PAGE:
If you’re unfamiliar with AWS or Azure, they’re both cloud-based computing platforms that follow a similar model: purchase the computing resources you need and scale as you go.
For running your own search engine, that sounds pretty sweet.
Amazon calls their service CloudSearch and it boasts the same features we’ve come to expect with Google like vast multilingual support, auto-complete, and geo-targeted results.
Microsoft’s solution lives on their Bing platform and looks to be incredibly robust offering some interesting additions above CloudSearch like spell check and the ability to understand user intent.
Let’s be clear on one thing, though: Neither of these solutions will be as easy to get up and running as GSS, which many content management platforms had plug-ins built for.
Unless you’re a large organization (or you happen to be a software development company) implementing CloudSearch or Bing on your website may require additional, outside tech support.
Unlike the two aforementioned cloud-based solutions, there’s a slew of server-side solutions for accomplishing simple site search.
This is a bit technical, so let’s slow down.
Cloud solutions rely on the networks of other, often large, organizations. Server-side solutions, on the other hand, leverage your own purchased computing power.
For many small businesses, this would be the server you host your website on, however, similar, server-side solutions, like SearchWP for WordPress, and cloud-based solutions are vastly different in ways.
The cloud-based solutions are, by design, much more scalable, stable, and allow for much greater functionality to be built in.
Some examples of those functionalities would be the things I mentioned above like autocomplete, language recognition, and the ability to interpret requests and “think like a human.”
These are things we've come to expect with search today.
For those reasons, unless your site sees relatively low traffic and search volume, I’d recommend steering clear of server-side search solutions.
There is, however, a solution that may leverage the best of both worlds.
Software as a Service (SaaS) Solutions
Between the two extremes of the cloud-based and the server-side solution lie the SaaS solutions. This is essentially the cloud-based solution except you hare a company to manage the connection to the cloud and all the complications that come with it.
That leaves you with a highly polished, dependable, search product that scales nicely without the hassle of trying to implement it yourself.
If I were to guess, most of our readers will want to go this route because it’s most similar to the experience they had with Google. It’s a nice fit for small-mid size organizations that need to get a stable solution up and running quickly.
Based on my primary research on these solutions, there aren’t too many providers in this space. I’d imagine this was because of the domination of Google Site Search. We’ll likely start to see more competition in this space.
Here’s what I could dig up:
Swiftype seems to win the category of being “marketer friendly.” It looks to be easy to manage and reviewers seem to really appreciate its analytics platforms.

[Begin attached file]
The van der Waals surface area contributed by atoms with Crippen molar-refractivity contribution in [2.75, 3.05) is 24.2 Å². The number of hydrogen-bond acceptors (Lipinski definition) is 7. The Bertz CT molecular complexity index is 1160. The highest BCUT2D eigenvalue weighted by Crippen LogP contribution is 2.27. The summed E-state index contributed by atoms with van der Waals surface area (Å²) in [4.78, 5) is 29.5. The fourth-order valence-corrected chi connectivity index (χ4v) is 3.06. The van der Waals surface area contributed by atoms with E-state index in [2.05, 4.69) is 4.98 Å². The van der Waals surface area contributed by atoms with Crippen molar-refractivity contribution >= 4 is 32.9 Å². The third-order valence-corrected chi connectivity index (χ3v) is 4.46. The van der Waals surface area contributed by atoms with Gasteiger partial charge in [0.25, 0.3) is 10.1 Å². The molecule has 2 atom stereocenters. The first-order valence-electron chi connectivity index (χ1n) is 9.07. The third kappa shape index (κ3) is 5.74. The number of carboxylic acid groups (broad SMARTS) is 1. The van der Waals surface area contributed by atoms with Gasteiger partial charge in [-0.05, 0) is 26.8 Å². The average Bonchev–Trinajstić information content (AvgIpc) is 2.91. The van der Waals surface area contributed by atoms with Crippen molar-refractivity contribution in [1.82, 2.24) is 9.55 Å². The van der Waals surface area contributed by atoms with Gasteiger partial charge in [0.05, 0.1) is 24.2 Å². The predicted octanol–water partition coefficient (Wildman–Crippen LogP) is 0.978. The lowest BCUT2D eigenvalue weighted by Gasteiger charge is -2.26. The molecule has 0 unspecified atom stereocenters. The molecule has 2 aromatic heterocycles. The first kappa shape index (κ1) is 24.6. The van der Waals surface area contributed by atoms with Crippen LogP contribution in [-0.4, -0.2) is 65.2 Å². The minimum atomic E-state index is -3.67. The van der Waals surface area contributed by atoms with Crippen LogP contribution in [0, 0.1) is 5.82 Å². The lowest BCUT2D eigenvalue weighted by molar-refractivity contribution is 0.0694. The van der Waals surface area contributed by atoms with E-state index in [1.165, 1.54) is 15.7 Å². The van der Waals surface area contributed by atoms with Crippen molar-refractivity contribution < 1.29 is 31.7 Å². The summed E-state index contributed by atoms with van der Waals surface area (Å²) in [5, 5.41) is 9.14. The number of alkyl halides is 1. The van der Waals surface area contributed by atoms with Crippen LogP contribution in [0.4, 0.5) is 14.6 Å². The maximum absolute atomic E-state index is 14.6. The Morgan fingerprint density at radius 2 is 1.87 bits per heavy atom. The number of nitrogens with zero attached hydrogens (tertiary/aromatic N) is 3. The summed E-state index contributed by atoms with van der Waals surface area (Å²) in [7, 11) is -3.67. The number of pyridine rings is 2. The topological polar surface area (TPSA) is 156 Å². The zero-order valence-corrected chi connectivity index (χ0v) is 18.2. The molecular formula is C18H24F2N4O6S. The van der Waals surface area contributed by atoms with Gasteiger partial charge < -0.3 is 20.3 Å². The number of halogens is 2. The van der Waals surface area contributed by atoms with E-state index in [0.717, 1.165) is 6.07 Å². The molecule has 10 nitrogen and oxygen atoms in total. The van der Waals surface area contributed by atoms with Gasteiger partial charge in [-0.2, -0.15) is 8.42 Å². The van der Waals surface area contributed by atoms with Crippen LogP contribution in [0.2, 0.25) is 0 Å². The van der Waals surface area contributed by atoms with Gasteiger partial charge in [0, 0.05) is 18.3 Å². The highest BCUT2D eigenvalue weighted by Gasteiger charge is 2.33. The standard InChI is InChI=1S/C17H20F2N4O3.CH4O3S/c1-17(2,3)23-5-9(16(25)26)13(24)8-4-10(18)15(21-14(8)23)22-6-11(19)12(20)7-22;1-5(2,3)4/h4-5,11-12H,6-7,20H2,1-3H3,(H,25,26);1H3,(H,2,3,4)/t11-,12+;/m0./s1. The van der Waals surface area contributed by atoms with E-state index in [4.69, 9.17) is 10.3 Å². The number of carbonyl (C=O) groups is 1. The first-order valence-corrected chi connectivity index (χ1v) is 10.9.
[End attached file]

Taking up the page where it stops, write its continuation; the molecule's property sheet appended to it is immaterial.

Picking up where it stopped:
Another alternative, Cludo Site Search seems to be a very close replacement for GSS. In fact, their live chat greets you with “Hi, are you looking for an alternative to Google Site Search?”
Based on their website, it seems to offer some nice advanced features like autocomplete and spell check. However, the marketer in me is a bit frustrated because I can’t find their pricing. The team at Cludo left a comment below stating that their pricing starts at $299.
They do offer a free version, with extra features being unlocked at paid levels. Key product features include real-time analytics, cross-site search, custom result ranking, autocomplete, and more.
We've actually used them on a few client sites, and the experience is great.
Lastly, there is Algolia. From the reviews I found people have nothing but great things to say about Algolia. It looks robust, it offers a free tiered pricing model, and their paid pricing plans won’t break the bank. There is, of course, a catch. Algolia is closer to the cloud-based solutions in that most people won’t be able to get up and running on their own.
Which solution is best for you?
I’ve presented three options here. Each is good for organizations of a different scale.
If you’re an enterprise organization with the internal resources to make a large investment into creating a scalable search solution for your site, I’d recommend taking a look at the cloud-based solutions.
If you’re a small organization who is looking to add basic search functionality to a website that gets a small of traffic, I’d take a look at server-side search plugins.
If you fall somewhere in the middle, like IMPACT, you’re most likely going to want to take a look at the solution that falls in the middle of complexity and capability. That solution relies on bringing in a SaaS company to do the heavy lifting for you.
Of course, there’s always the option of falling back on Google Custom Search, but I don’t think that’s going to be very appealing to many.
If you have any question on what solution is the best fit for you, don’t hesitate to reach out. We’ll point you in the right direction.
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